The National Association of Jewellers (NAJ) is considering plans to launch a ‘Made in Britain’ mark in a bid to drive jewellery sales.
Hallmarking of gold and silver is currently undertaken by British assay offices which determine the metal content of the product rather than where the product was made.
Despite this, Michael Rawlinson, chief executive at the NAJ, said many people are using the assay hallmark, both consumers and trade members, as a ‘country of origin’ mark.
It is hoped that a ‘Made in Britain’ mark will not only help to boost sales to overseas markets, but it will also provide provenance to jewellery pieces in the future.
If the plans go ahead, the mark will be owned by the NAJ which will license its members to use it. Licensed members will be given a licence number which they will be able to relay to their assay office to receive the ‘Made in Britain’ stamp.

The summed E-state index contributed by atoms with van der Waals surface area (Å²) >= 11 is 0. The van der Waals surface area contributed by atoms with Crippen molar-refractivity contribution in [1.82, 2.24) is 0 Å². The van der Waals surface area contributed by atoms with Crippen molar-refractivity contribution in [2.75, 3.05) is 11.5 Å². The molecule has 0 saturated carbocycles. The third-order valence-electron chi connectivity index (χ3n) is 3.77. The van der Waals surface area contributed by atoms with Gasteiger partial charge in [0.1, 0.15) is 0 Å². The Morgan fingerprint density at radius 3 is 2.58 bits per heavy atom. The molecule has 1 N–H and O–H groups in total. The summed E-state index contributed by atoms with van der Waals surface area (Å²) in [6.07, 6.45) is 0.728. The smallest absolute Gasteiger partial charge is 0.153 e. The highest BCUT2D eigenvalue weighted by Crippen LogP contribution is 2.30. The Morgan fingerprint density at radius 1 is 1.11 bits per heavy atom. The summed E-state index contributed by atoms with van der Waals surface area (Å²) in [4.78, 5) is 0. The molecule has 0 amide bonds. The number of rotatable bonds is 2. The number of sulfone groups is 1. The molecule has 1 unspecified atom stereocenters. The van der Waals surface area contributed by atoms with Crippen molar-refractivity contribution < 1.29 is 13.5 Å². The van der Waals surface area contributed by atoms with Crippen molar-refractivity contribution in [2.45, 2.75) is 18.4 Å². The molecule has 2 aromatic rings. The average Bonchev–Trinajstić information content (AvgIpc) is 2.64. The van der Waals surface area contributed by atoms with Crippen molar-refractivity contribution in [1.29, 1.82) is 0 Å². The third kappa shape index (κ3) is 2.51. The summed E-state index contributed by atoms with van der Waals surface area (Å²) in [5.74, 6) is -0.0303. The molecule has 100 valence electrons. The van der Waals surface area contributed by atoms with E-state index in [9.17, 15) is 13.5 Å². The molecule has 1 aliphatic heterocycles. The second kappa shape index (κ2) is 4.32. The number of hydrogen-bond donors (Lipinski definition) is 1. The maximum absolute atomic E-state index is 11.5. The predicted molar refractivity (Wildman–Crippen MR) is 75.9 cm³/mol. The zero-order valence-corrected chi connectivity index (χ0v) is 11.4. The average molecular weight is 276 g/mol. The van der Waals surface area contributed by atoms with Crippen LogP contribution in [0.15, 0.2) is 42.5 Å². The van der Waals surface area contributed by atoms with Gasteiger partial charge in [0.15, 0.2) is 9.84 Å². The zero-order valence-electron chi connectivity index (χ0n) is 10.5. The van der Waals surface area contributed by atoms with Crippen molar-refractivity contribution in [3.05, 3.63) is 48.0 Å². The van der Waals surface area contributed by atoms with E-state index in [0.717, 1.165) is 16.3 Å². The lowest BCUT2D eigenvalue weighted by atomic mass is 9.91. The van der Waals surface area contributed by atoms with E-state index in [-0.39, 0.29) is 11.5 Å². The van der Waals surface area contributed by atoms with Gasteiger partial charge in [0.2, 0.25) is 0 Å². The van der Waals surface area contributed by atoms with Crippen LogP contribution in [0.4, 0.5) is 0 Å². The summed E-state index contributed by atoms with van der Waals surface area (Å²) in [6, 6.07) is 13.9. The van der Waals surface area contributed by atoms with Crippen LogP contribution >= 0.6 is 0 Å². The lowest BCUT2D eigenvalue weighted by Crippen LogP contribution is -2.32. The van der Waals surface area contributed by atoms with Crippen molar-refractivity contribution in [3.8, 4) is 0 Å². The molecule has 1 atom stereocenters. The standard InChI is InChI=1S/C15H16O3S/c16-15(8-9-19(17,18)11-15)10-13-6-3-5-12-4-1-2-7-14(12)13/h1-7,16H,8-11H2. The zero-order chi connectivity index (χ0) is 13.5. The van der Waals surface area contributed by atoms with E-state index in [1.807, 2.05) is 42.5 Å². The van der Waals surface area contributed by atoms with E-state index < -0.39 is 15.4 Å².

The project is currently in the early stages, with the NAJ currently researching regulatory restrictions and feasibility of the mark.
Speaking to Jewellery Focus, Rawlinson said: “An assay mark is purely and solely there to talk about the fineness of the metal and that it has been tested by a particular assay office. Their mark is their guarantee of that statement.
“There is a lot of weight to British design and manufacturing in overseas markets, and the best way for us to tackle that and promote that is to actually mark the goods with the fact that it’s made in Britain.”
It is expected that a town hall meeting will take place in Birmingham, in either late June or early July, to follow up on the proposed plans and to gauge industry reaction and appetite for the mark.